Should you stumble into instrument weather conditions, follow these steps:
- Don’t panic. Stay calm and remember you’ve trained for this.
- Scan your instruments. The attitude indicator (AI) is the primary flight instrument to reference when flying in IMC.
- Turn around. Make a standard-rate 180-degree turn.
- Be alert for altitude changes. If you observe a high rate of descent or ascent on the VSI or altimeter, ascertain the aircraft’s attitude before applying correctional controls.
- Trust your instruments. Don’t trust what your body tells you.
- Use an autopilot if so equipped. Autopilots have helped many pilots out of nasty situations. They’ve also gone unused as PICs have lost control of aircraft. Be familiar with and maintain your autopilot system. Understand the different modes of operation and how to engage and disengage them.
Zero Visibility Landing with Synthetic Vision
In an emergency, could you rely on synthetic vision to get you safely to the ground? Watch this video where synthetic vision is tested from takeoff to touchdown.
Recovery from Spatial Disorientation
If you experience confusing sensations after unexpectedly encountering IMC, scan all relevant instruments before making control inputs. Start with the attitude indicator (AI). The AI provides the main picture of what your airplane is doing. See where the nose is and where the wings are in relation to the horizon. Note the airspeed, vertical speed, and altitude. Should they indicate improper control of the aircraft, follow these steps:
- Level the wings.
- If losing or gaining altitude quickly, check to assure you’re not reaching critical airspeeds.
- Adjust power if necessary for airspeed, then smoothly apply back or forward pressure to stop vertical deviation and put the nose of the aircraft on the AI’s horizon.
- When the VSI reads zero, the aircraft is in the proper attitude for level flight.
- Maintain current altitude and reverse course to return to VFR conditions.
Tip: If your unusual attitude skills are rusty, go fly with a CFI and sharpen up!
The best way to appreciate the power of spatial disorientation and the speed at which it can develop is by experiencing it yourself.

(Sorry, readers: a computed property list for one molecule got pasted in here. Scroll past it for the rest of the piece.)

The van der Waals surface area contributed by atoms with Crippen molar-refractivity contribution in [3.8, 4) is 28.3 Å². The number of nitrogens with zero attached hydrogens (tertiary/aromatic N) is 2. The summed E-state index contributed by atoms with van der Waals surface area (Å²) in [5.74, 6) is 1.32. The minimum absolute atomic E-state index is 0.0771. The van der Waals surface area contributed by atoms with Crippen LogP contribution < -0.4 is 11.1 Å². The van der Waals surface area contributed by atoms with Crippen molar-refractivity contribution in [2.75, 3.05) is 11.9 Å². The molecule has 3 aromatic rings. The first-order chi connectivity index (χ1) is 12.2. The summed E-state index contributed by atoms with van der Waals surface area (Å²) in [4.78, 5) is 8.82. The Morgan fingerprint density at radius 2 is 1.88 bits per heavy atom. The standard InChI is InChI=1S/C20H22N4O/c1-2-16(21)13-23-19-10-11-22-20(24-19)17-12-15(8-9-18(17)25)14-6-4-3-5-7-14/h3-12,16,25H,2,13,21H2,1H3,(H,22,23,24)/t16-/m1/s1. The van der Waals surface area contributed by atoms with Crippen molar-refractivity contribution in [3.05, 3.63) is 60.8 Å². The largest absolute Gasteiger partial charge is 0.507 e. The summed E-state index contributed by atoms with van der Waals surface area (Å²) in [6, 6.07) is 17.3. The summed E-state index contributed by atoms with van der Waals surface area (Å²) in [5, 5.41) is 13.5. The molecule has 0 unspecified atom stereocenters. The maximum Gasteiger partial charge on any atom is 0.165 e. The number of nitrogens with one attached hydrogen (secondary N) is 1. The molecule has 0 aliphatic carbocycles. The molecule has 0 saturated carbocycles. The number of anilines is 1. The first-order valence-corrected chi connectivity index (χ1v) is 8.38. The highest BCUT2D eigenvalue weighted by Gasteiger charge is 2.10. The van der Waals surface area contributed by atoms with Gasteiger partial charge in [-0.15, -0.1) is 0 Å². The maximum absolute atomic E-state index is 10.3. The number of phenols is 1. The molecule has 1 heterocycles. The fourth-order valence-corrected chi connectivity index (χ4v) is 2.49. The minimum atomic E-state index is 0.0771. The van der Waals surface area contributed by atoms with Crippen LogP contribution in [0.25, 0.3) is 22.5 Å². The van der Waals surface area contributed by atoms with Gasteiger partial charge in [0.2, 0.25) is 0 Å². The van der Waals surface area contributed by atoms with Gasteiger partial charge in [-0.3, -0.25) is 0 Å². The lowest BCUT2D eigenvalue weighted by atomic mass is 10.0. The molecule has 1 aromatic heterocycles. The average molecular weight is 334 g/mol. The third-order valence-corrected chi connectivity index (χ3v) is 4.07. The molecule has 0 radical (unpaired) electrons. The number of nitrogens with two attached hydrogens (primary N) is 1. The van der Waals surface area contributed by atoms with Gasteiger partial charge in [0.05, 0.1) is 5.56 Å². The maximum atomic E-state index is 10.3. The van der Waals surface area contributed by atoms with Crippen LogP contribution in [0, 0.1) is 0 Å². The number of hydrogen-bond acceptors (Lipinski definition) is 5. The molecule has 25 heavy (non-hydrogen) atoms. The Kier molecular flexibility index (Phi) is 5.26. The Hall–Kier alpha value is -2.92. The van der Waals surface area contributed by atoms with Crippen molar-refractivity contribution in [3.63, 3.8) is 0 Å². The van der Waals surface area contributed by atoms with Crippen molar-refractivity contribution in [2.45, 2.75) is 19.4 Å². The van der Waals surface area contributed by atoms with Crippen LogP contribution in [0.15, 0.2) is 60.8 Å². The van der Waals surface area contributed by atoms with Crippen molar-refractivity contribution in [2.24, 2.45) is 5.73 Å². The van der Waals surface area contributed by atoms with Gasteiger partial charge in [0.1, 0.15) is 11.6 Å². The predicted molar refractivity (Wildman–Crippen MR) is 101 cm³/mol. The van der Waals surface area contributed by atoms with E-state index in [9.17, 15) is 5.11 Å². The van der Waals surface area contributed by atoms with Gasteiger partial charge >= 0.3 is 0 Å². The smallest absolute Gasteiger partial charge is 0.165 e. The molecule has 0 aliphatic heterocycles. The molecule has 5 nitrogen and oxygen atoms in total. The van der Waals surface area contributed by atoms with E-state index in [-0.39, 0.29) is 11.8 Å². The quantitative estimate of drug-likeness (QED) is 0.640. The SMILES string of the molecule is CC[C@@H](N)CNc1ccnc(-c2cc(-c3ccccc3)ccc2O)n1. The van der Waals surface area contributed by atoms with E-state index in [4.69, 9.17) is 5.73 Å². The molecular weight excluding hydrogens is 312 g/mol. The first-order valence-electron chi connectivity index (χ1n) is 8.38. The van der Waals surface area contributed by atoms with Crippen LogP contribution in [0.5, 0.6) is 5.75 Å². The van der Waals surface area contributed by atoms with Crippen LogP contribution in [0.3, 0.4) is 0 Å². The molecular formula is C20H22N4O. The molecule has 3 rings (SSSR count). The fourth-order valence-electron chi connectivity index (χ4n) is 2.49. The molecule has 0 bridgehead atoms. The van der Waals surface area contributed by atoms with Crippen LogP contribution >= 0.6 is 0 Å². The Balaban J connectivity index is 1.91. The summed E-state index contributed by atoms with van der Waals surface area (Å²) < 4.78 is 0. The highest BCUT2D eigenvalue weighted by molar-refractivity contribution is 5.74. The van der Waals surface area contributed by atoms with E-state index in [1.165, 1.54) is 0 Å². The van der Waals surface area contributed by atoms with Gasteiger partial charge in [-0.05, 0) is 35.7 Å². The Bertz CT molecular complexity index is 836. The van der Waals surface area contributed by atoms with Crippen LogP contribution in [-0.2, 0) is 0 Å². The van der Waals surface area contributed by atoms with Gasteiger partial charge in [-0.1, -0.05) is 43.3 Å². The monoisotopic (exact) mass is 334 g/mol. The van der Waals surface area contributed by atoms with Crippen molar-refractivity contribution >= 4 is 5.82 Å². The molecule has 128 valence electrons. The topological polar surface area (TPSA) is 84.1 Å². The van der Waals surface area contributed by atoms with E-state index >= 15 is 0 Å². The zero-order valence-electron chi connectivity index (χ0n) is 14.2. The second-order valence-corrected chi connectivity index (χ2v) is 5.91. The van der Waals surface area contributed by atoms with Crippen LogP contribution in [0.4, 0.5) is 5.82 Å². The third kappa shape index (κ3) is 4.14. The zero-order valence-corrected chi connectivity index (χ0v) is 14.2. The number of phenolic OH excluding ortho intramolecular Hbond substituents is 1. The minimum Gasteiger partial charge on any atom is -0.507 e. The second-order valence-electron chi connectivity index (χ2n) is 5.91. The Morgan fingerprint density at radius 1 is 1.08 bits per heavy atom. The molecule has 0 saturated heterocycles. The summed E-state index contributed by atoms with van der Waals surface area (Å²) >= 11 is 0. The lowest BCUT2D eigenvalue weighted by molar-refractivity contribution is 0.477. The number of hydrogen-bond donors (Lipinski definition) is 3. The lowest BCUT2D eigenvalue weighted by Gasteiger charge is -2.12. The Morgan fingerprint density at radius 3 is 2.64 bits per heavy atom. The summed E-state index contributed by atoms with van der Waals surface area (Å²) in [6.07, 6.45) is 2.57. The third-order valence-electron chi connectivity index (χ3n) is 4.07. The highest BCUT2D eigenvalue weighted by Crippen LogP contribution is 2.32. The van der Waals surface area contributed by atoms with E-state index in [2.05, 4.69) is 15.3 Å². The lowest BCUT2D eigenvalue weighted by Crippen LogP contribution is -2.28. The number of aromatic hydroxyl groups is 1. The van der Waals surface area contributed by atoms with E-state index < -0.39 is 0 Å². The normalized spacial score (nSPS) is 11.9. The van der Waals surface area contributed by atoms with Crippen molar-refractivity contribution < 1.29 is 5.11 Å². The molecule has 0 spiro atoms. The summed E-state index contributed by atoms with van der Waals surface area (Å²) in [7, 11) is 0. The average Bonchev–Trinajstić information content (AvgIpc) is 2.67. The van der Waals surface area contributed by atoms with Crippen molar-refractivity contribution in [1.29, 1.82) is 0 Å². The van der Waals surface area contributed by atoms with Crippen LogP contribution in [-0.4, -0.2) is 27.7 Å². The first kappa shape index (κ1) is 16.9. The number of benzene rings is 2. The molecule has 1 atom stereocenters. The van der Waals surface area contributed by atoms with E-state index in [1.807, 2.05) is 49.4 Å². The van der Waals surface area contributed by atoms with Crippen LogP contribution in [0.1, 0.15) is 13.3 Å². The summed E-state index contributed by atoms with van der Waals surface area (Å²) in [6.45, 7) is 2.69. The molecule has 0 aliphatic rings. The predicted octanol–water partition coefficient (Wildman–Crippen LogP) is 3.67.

Simulate Spatial Disorientation
The best way to appreciate the power of spatial disorientation and the speed at which it can develop is by experiencing it yourself. Fortunately, this can be done without ever leaving the ground. Several training devices can induce spatial disorientation in a supervised setting, providing a vivid demonstration of its effects. We recommend pilots seek out training in a simulator such as the ones listed below:
- A Barany chair. This is a simple rotating chair designed to induce spatial disorientation. Even a swiveling office chair can be used. When slowly spun and then brought to a smooth stop, a seated subject whose eyes are closed and whose head is tilted down will become disoriented when their head is raised.
- The GAT II trainer. This is a computerized, three-axis simulator used primarily for instrument flight training. GAT II trainers have more than a dozen programs that demonstrate various forms of spatial disorientation, from a graveyard spiral in a cloud, to disorienting visual cues.
- The Vertigon. This device, displayed and demonstrated at many airshows, consists of a rotating seat on gimbals allowing the plane of the seat to be changed as it turns. It quickly proves to pilots that their senses can’t be trusted.
Tip: Don’t try this on a full stomach. Disorientation can have profound physiological effects!
Tip: Redbird and other partial-motion simulators have also been known to give spatial disorientation.